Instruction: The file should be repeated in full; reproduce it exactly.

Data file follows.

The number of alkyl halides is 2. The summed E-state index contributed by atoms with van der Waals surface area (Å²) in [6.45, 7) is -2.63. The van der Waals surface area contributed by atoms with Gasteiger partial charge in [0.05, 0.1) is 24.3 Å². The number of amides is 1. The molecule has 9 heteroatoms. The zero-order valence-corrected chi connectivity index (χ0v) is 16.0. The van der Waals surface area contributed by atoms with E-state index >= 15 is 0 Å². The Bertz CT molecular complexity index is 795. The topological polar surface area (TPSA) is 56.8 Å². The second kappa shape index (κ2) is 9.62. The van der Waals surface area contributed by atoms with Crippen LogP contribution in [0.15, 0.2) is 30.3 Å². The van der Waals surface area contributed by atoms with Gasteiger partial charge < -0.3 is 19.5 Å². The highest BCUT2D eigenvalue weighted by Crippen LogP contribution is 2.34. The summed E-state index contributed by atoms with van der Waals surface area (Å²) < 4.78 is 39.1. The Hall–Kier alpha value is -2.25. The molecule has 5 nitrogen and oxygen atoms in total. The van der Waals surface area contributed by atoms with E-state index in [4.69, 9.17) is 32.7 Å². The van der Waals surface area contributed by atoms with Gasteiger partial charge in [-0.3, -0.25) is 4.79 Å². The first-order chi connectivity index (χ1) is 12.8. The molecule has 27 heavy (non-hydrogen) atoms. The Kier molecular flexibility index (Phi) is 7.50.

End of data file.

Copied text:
The number of alkyl halides is 2. The summed E-state index contributed by atoms with van der Waals surface area (Å²) in [6.45, 7) is -2.63. The van der Waals surface area contributed by atoms with Gasteiger partial charge in [0.05, 0.1) is 24.3 Å². The number of amides is 1. The molecule has 9 heteroatoms. The zero-order valence-corrected chi connectivity index (χ0v) is 16.0. The van der Waals surface area contributed by atoms with E-state index >= 15 is 0 Å². The Bertz CT molecular complexity index is 795. The topological polar surface area (TPSA) is 56.8 Å². The second kappa shape index (κ2) is 9.62. The van der Waals surface area contributed by atoms with Crippen LogP contribution in [0.15, 0.2) is 30.3 Å². The van der Waals surface area contributed by atoms with Gasteiger partial charge < -0.3 is 19.5 Å². The highest BCUT2D eigenvalue weighted by Crippen LogP contribution is 2.34. The summed E-state index contributed by atoms with van der Waals surface area (Å²) < 4.78 is 39.1. The Hall–Kier alpha value is -2.25. The molecule has 5 nitrogen and oxygen atoms in total. The van der Waals surface area contributed by atoms with E-state index in [4.69, 9.17) is 32.7 Å². The van der Waals surface area contributed by atoms with Gasteiger partial charge in [-0.3, -0.25) is 4.79 Å². The first-order chi connectivity index (χ1) is 12.8. The molecule has 27 heavy (non-hydrogen) atoms. The Kier molecular flexibility index (Phi) is 7.50.